An Aboriginal man from Port Hedland in Western Australia is facing the risk of deportation after being sentenced to one year in prison.
Jonathon Hirama, a Nyul Nyul and Nyikina man born in New Zealand, migrated to Australia with his Aboriginal mother in 1991 when he was around three years old and never obtained Australian citizenship.
In 2014, immigration laws changed allowing visas to be revoked if a person has been convicted of a crime carrying a prison sentence of 12 months or more.
This isn’t the first case of its kind, notably Daniel Love and Brendan Thoms.
Both men were born overseas to one Aboriginal parent and migrated to Australia when they were very young. After being sentenced to a year or more in prison, both were warned shortly before their release that they were being sent to an immigration detention centre.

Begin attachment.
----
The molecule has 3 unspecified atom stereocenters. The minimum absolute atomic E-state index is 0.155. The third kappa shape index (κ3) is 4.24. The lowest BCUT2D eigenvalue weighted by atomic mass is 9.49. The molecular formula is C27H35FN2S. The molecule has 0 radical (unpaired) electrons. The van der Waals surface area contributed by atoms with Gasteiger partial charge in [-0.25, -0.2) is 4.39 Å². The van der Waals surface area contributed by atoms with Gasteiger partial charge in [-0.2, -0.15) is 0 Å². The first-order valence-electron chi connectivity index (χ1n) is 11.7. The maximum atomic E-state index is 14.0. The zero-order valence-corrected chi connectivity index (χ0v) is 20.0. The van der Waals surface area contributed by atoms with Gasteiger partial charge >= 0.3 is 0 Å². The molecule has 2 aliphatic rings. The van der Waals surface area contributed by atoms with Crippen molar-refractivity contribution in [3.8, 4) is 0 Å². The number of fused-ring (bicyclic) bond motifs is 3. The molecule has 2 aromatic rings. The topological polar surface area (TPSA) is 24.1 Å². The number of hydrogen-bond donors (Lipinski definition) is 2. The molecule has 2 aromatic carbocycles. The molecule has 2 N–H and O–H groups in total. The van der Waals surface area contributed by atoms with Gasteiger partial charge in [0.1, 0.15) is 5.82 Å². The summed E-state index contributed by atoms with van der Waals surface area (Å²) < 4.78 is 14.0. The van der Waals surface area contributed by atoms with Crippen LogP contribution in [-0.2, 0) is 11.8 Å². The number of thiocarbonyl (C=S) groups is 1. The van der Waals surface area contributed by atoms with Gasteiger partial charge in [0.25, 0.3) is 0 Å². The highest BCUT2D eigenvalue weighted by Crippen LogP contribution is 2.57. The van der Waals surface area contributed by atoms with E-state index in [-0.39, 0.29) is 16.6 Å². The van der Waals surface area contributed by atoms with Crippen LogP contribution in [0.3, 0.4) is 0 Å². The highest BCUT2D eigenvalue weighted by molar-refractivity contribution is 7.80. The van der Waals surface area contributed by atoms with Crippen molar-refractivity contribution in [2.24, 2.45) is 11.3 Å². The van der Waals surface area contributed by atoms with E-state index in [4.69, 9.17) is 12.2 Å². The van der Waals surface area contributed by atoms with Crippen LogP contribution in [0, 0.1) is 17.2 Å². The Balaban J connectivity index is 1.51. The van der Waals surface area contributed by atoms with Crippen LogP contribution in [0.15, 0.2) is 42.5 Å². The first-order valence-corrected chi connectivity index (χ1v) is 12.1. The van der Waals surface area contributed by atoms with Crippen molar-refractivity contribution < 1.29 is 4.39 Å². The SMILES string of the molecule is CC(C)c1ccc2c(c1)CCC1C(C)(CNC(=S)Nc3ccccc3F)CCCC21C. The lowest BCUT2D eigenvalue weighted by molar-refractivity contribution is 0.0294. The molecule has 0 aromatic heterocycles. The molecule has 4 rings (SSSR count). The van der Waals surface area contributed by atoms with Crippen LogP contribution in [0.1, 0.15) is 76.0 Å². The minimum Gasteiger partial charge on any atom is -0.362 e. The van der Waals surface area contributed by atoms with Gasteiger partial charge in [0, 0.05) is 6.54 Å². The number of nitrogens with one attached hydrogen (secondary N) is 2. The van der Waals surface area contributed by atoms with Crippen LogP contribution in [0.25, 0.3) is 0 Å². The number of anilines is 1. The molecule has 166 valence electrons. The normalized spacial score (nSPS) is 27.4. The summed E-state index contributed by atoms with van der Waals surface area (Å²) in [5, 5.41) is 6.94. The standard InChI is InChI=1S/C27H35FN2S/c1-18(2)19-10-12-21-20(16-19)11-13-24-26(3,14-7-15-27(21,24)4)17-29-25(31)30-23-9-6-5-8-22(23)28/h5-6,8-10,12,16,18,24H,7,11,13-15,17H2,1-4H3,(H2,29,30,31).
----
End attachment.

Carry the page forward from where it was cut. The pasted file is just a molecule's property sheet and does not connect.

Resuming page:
Mr Love, Kamilaroi man born in Papua New Guinea, had his visa reinstated after seven weeks in an immigration centre while Mr Thoms, a Gunggari man born in New Zealand, remains in detention.
Mr Love has sued for $200,000 over his unlawful immigration detention
Currently the High Court is determining whether an Aboriginal person can be considered as an ‘alien’ under the Australian constitution. If the High Court finds that Aboriginal people cannot be ‘aliens’, they will be exempt from the government's mandatory deportation powers
Barrister Steven Keim SC acting on behalf of Maurice Blackburn Lawyers, told the Justices earlier this year that it was the "worst form of Australian dispossession" to deport an Indigenous person based on the Constitutional definition of the term 'alien'.
However, Solicitor-General Stephen Donaghue argued that anyone born outside of Australia and holds no Australian citizenship, Aboriginal or otherwise, should be treated the same way, and therefore should all fall into the category of an ‘alien’.
An alien is someone who is not an Australian citizen and belongs to another country, based on judicial construction under the Australian Constitution.